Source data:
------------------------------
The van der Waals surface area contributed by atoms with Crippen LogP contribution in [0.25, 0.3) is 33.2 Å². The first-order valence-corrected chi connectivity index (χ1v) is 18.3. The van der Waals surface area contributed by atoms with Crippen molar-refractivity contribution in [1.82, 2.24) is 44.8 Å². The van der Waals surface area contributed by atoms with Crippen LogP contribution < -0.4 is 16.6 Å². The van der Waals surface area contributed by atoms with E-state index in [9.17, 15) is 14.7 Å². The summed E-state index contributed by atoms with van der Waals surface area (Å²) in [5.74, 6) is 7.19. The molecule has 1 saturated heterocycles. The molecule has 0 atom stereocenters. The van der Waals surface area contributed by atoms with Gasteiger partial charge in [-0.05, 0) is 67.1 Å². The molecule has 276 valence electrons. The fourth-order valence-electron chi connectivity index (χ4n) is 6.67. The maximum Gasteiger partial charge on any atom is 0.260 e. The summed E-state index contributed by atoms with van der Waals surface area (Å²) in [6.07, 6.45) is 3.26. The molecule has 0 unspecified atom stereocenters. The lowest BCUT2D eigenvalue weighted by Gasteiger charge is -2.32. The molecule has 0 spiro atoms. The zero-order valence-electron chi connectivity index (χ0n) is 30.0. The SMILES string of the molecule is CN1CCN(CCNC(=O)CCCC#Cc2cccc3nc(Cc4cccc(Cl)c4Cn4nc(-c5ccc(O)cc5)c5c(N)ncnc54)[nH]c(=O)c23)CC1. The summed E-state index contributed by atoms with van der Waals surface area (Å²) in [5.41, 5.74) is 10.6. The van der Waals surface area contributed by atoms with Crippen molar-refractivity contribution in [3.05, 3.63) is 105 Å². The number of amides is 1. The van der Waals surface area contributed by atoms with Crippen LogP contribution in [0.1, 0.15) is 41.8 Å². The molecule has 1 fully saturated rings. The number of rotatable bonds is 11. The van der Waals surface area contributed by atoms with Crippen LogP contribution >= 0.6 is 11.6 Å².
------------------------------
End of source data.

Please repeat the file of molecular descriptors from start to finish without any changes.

The van der Waals surface area contributed by atoms with Crippen LogP contribution in [0.25, 0.3) is 33.2 Å². The first-order valence-corrected chi connectivity index (χ1v) is 18.3. The van der Waals surface area contributed by atoms with Crippen molar-refractivity contribution in [1.82, 2.24) is 44.8 Å². The van der Waals surface area contributed by atoms with Crippen LogP contribution < -0.4 is 16.6 Å². The van der Waals surface area contributed by atoms with E-state index in [9.17, 15) is 14.7 Å². The summed E-state index contributed by atoms with van der Waals surface area (Å²) in [5.74, 6) is 7.19. The molecule has 1 saturated heterocycles. The molecule has 0 atom stereocenters. The van der Waals surface area contributed by atoms with Gasteiger partial charge in [-0.05, 0) is 67.1 Å². The molecule has 276 valence electrons. The fourth-order valence-electron chi connectivity index (χ4n) is 6.67. The maximum Gasteiger partial charge on any atom is 0.260 e. The summed E-state index contributed by atoms with van der Waals surface area (Å²) in [6.07, 6.45) is 3.26. The molecule has 0 unspecified atom stereocenters. The lowest BCUT2D eigenvalue weighted by Gasteiger charge is -2.32. The molecule has 0 spiro atoms. The zero-order valence-electron chi connectivity index (χ0n) is 30.0. The SMILES string of the molecule is CN1CCN(CCNC(=O)CCCC#Cc2cccc3nc(Cc4cccc(Cl)c4Cn4nc(-c5ccc(O)cc5)c5c(N)ncnc54)[nH]c(=O)c23)CC1. The summed E-state index contributed by atoms with van der Waals surface area (Å²) in [5.41, 5.74) is 10.6. The van der Waals surface area contributed by atoms with Crippen molar-refractivity contribution in [3.05, 3.63) is 105 Å². The number of amides is 1. The van der Waals surface area contributed by atoms with Crippen LogP contribution in [0.1, 0.15) is 41.8 Å². The molecule has 1 fully saturated rings. The number of rotatable bonds is 11. The van der Waals surface area contributed by atoms with Crippen LogP contribution >= 0.6 is 11.6 Å².